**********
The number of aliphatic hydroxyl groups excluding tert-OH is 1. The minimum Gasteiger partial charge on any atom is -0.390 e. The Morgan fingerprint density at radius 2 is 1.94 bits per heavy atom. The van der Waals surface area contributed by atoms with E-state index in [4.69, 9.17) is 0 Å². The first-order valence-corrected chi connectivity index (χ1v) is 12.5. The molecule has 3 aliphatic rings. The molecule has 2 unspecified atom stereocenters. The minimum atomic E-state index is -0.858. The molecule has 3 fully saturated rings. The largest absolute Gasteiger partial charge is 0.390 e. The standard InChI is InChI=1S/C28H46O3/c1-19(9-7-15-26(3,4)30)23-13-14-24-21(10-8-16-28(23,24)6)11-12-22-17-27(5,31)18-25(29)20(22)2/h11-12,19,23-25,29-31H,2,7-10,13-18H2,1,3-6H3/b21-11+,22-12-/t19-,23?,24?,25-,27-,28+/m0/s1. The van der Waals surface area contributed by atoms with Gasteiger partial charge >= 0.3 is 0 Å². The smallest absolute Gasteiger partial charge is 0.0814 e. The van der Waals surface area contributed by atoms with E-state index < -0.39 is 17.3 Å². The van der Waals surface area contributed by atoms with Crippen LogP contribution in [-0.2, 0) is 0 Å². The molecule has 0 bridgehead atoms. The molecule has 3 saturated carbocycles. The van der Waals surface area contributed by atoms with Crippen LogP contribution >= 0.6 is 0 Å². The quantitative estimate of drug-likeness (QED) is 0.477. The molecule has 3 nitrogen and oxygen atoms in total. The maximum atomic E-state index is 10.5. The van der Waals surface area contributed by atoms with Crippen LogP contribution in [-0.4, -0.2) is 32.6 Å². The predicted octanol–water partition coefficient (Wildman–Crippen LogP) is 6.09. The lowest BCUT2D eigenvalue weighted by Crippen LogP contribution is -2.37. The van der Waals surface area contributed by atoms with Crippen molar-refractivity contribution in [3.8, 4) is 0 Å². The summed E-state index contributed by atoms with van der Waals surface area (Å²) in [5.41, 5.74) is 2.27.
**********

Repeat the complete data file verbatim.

The number of aliphatic hydroxyl groups excluding tert-OH is 1. The minimum Gasteiger partial charge on any atom is -0.390 e. The Morgan fingerprint density at radius 2 is 1.94 bits per heavy atom. The van der Waals surface area contributed by atoms with E-state index in [4.69, 9.17) is 0 Å². The first-order valence-corrected chi connectivity index (χ1v) is 12.5. The molecule has 3 aliphatic rings. The molecule has 2 unspecified atom stereocenters. The minimum atomic E-state index is -0.858. The molecule has 3 fully saturated rings. The largest absolute Gasteiger partial charge is 0.390 e. The standard InChI is InChI=1S/C28H46O3/c1-19(9-7-15-26(3,4)30)23-13-14-24-21(10-8-16-28(23,24)6)11-12-22-17-27(5,31)18-25(29)20(22)2/h11-12,19,23-25,29-31H,2,7-10,13-18H2,1,3-6H3/b21-11+,22-12-/t19-,23?,24?,25-,27-,28+/m0/s1. The van der Waals surface area contributed by atoms with Gasteiger partial charge >= 0.3 is 0 Å². The smallest absolute Gasteiger partial charge is 0.0814 e. The van der Waals surface area contributed by atoms with E-state index < -0.39 is 17.3 Å². The van der Waals surface area contributed by atoms with Crippen LogP contribution in [-0.2, 0) is 0 Å². The molecule has 0 bridgehead atoms. The molecule has 3 saturated carbocycles. The van der Waals surface area contributed by atoms with Crippen LogP contribution >= 0.6 is 0 Å². The quantitative estimate of drug-likeness (QED) is 0.477. The molecule has 3 nitrogen and oxygen atoms in total. The maximum atomic E-state index is 10.5. The van der Waals surface area contributed by atoms with Crippen LogP contribution in [-0.4, -0.2) is 32.6 Å². The predicted octanol–water partition coefficient (Wildman–Crippen LogP) is 6.09. The lowest BCUT2D eigenvalue weighted by Crippen LogP contribution is -2.37. The van der Waals surface area contributed by atoms with Crippen molar-refractivity contribution in [3.8, 4) is 0 Å². The summed E-state index contributed by atoms with van der Waals surface area (Å²) in [5.41, 5.74) is 2.27.